Day One (and Two and Three)

I’m sure there are worse times to blow a fuse, but doing so out of sheer stupidity during your German host mother’s birthday party on the day you meet her seems to rank pretty highly.

Anyway, a couple of notes:

  1. I’m in Germany.  Successfully.  And after flying LAX -> ORD -> MUC -> TXL, I was 60% resigned to the fact that I wouldn’t be seeing my checked suitcase for a week or two, but it made it all the way with me.
  2. Because I’m in Germany, this blog may become more blog-like, i.e. an actual retelling of my daily/weekly/haphazardly updated life.  Just sayin’ it’s a possibility.
  3. And my host mother’s apartment currently has no internet, which means I’m not sure how in touch with the world I’ll be in the next week or two until this is fixed.  We’ll see.

The flights in were great — I watched three movies (including Up in the Air, which was quite good), read Breakfast of Champions (Vonnegut, good but strange — ole Kurt writes himself in as an omniscient, omnipotent character), and slept for, oh, three hours out of nineteen or twenty.  Found a taxi at the airport, which was difficult not because they were scarce but because every single taxi is a beige Mercedes, and made it to the Stanford center, which turns out to be a mansion abandoned when the Nazis took over and is absurdly nice (surprise).  I’m told every spring a cadre of Swedish architecture students comes to Berlin to learn about the Stanford house’s rose gardens.  The next day I had dinner on the Bing dime, which felt oh-so-good believe you me, and my first Deutsche Bier — Pilsner.  Delicious.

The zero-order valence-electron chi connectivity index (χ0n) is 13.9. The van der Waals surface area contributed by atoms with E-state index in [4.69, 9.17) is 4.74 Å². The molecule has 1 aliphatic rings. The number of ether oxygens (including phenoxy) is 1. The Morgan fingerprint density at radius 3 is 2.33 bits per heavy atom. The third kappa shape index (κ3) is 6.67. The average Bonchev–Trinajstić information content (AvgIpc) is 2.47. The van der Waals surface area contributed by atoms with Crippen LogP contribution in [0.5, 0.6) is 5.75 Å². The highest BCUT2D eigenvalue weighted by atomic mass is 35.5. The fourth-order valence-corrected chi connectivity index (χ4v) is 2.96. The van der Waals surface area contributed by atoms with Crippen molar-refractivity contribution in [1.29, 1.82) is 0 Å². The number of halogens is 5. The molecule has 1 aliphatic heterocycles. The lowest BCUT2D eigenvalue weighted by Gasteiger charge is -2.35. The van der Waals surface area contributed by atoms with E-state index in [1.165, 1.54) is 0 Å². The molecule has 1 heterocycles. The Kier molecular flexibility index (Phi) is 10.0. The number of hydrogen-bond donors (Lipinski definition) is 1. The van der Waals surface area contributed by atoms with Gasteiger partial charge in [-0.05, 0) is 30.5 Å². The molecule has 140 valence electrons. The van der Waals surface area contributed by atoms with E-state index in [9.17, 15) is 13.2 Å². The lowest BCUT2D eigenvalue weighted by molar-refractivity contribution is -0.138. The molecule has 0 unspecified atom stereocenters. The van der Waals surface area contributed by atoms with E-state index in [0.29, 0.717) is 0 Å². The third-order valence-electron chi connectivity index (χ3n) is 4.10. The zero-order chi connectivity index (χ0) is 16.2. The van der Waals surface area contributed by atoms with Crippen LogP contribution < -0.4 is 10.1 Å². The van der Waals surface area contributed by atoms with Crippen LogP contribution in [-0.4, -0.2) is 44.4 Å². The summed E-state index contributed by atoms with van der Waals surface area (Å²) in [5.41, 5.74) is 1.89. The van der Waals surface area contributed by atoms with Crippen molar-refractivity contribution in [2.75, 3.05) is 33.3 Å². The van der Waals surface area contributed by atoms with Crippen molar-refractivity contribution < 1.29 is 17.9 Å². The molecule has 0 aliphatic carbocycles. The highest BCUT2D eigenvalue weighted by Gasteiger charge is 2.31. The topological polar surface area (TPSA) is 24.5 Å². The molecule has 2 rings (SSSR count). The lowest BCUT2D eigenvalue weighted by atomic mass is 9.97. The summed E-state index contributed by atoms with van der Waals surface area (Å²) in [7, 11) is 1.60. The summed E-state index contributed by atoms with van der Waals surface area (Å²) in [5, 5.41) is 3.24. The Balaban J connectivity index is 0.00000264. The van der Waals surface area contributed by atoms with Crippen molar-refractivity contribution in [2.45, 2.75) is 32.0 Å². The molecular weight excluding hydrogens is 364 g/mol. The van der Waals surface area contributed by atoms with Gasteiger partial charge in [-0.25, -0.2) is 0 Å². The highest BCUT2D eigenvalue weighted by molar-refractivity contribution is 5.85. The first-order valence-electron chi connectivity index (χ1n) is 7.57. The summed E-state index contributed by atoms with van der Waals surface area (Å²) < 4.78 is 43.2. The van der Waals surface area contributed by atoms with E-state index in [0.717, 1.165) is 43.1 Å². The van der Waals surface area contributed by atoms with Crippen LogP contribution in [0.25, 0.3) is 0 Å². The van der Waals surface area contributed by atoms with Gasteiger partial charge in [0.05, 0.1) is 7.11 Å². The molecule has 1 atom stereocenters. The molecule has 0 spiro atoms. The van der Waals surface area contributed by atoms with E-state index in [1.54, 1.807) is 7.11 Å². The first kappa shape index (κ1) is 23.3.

I’ll end this post with the first two entries of what will probably become a running theme tese ten weeks:  Things in Germany that are Only Slightly Different and Yet All the More Terrifying for It.

First, German keyboards.  They’re almost identical to American keyboards except that a few brackets and semicolons are replaced with umlauted vowels.  Oh, and the “y” and “z” (excuse me, the ypsilon and tset) are swapped.  And none of the shift-letter combinations beyond capitals are the same.  And I still haven’t found the semicolon.

The second entry is one you might want to save until safely between mealtimes.  Fair warning.  German toilets have a “shelf,” which, apart from being exactly what you think it is, was apparently a Nazi invention to aid in the collection of stool samples.  Add this to another list of messed up shit the Nazis are responsible for, please.



  1. Oh come on. Where did you hear that BS story about the shelf toilets? They’ve been around for ages, since long before WW2. The only thing they have in common with Nazis is that what’s in them is coloured brown.

  2. Most computers should allow you to change the keyboard settings so that you type normally despite what the paint on the keys says. (I think I discovered this when I was planning The Game and changed my own keyboard to Dvorak.)

    And if it’s any consolation, the French keyboard (the AZERTY keyboard) looks like this:
    I had/have no idea how to access the second set of alternates on the number keys. And you can type a mu instead of a double quotation mark. But I guess the semicolon is pretty obvious (and easier to type than a period?).

  3. you have some pretty helpful fans – did you actually blow a fuse during your host’s mother’s bday party? why? i think that if it was important enough to mention, you ought to explain; i’m dying of curiosity!

  4. have you noticed yet that on quite a few toilets there are signs that ask men to sit while peeing?

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